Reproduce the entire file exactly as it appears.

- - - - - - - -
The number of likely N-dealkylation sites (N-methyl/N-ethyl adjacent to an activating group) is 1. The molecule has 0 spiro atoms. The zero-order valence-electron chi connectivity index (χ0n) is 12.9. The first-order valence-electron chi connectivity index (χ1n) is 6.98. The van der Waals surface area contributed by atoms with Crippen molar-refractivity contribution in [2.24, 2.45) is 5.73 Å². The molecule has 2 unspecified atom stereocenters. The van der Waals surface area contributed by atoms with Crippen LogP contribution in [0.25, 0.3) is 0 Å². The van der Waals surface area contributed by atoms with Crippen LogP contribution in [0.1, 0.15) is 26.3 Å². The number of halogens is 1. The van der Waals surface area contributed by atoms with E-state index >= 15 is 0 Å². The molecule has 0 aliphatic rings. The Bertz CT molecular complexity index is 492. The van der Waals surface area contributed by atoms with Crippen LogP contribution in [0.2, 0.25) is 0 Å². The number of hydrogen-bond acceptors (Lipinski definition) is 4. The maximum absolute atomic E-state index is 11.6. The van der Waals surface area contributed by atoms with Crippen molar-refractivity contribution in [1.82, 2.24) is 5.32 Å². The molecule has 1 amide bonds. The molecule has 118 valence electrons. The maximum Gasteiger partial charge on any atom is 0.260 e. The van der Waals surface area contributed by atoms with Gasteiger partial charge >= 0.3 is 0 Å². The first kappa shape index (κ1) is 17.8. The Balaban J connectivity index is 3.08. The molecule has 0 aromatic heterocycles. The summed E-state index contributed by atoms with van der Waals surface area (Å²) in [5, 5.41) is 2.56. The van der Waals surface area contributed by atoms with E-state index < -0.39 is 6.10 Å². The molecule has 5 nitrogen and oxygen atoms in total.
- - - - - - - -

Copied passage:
The number of likely N-dealkylation sites (N-methyl/N-ethyl adjacent to an activating group) is 1. The molecule has 0 spiro atoms. The zero-order valence-electron chi connectivity index (χ0n) is 12.9. The first-order valence-electron chi connectivity index (χ1n) is 6.98. The van der Waals surface area contributed by atoms with Crippen molar-refractivity contribution in [2.24, 2.45) is 5.73 Å². The molecule has 2 unspecified atom stereocenters. The van der Waals surface area contributed by atoms with Crippen LogP contribution in [0.25, 0.3) is 0 Å². The van der Waals surface area contributed by atoms with Crippen LogP contribution in [0.1, 0.15) is 26.3 Å². The number of halogens is 1. The van der Waals surface area contributed by atoms with E-state index >= 15 is 0 Å². The molecule has 0 aliphatic rings. The Bertz CT molecular complexity index is 492. The van der Waals surface area contributed by atoms with Crippen LogP contribution in [0.2, 0.25) is 0 Å². The number of hydrogen-bond acceptors (Lipinski definition) is 4. The maximum absolute atomic E-state index is 11.6. The van der Waals surface area contributed by atoms with Crippen molar-refractivity contribution in [1.82, 2.24) is 5.32 Å². The molecule has 1 amide bonds. The molecule has 118 valence electrons. The maximum Gasteiger partial charge on any atom is 0.260 e. The van der Waals surface area contributed by atoms with Gasteiger partial charge >= 0.3 is 0 Å². The first kappa shape index (κ1) is 17.8. The Balaban J connectivity index is 3.08. The molecule has 0 aromatic heterocycles. The summed E-state index contributed by atoms with van der Waals surface area (Å²) in [5, 5.41) is 2.56. The van der Waals surface area contributed by atoms with E-state index < -0.39 is 6.10 Å². The molecule has 5 nitrogen and oxygen atoms in total.